At the present moment the United States Federal Reserve is now considering raising interest rates since there has been marked growth in the economy. Orthodoxy economists have argued against Keynes’ deficit spending. They note that in the long run the economy has a way of righting itself; government involvement is unnecessary and detrimental to the smooth function of the market. This argument is grounded in the classical economic principle that the free-market should not be tampered with. The invisible hand has got ways to make the economy grow again.
Socialized investment was considered by Keynes to be one of the solutions to capitalism’s ills. He clearly argues that by socialized investment, he did not mean bringing socialist thinking and policies into the fray. Socialized investment did not pertain to the government ownership of the means of production. It was supposed to bring a balance between consumption and investment that in the end would ensure high effective demand (Keynes 1936). Socialized investment pertained to the creation of an environment that allowed increased investment and less money hoarding.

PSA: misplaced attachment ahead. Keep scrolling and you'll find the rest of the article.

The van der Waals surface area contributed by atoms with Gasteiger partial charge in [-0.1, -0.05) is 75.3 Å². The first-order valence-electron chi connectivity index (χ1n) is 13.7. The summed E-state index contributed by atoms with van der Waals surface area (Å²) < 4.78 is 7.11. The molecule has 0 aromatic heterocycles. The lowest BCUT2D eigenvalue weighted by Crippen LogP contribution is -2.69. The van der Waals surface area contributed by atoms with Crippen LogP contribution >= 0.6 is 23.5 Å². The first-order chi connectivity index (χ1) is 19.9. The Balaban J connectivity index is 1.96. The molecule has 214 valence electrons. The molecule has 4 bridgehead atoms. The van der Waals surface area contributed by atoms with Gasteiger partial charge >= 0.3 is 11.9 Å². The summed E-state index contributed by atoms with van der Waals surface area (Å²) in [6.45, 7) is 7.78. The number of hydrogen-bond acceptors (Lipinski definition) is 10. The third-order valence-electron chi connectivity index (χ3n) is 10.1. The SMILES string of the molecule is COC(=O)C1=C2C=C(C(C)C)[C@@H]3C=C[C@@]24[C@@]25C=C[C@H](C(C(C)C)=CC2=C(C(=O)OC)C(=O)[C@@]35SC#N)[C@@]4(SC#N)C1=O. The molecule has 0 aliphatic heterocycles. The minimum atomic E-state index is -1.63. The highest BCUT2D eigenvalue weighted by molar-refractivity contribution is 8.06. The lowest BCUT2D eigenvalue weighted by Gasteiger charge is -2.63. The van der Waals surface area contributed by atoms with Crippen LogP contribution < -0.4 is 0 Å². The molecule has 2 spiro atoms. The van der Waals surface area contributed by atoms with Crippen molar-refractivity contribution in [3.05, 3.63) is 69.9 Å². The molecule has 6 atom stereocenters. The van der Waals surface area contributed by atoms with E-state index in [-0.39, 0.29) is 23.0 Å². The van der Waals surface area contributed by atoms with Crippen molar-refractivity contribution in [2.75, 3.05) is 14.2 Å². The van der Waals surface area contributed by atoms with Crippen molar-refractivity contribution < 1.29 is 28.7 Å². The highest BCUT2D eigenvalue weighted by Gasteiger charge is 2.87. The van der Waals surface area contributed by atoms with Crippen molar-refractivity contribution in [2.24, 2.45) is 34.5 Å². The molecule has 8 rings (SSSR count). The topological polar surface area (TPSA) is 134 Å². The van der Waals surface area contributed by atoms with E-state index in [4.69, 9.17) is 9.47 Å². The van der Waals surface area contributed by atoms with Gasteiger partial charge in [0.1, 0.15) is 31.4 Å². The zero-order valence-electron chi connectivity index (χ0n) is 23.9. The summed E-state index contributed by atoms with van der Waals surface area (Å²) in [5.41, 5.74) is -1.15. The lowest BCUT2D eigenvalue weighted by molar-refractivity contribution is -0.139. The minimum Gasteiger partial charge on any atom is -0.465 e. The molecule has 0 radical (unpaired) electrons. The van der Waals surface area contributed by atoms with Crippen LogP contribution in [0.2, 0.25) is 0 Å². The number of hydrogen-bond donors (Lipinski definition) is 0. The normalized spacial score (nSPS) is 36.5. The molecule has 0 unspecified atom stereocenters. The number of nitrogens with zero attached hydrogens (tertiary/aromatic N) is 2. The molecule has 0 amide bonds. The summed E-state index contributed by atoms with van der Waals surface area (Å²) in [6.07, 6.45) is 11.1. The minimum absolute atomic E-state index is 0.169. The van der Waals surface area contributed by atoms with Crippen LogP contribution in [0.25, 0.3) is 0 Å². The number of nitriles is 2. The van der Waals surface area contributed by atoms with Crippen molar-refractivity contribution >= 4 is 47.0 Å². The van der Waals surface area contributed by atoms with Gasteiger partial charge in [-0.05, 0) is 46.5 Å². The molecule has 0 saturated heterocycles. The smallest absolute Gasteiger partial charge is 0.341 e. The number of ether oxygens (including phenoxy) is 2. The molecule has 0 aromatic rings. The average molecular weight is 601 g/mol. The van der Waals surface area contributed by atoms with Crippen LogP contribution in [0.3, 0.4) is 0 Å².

In conclusion, the macro-economic theory of John Maynard Keynes revolutionized modern thinking about free-market capitalism and government. Judging by recent Western government reaction to the recession of 2008-9, Keynes’ ideas are still relevant today as they were relevant in the 1930s. Governments are still forced to create employment during recession times by borrowing and investing in massive public works programs like infrastructure and education programs, in the long run a boost is expected in spending which later aids in the growth of the private sector.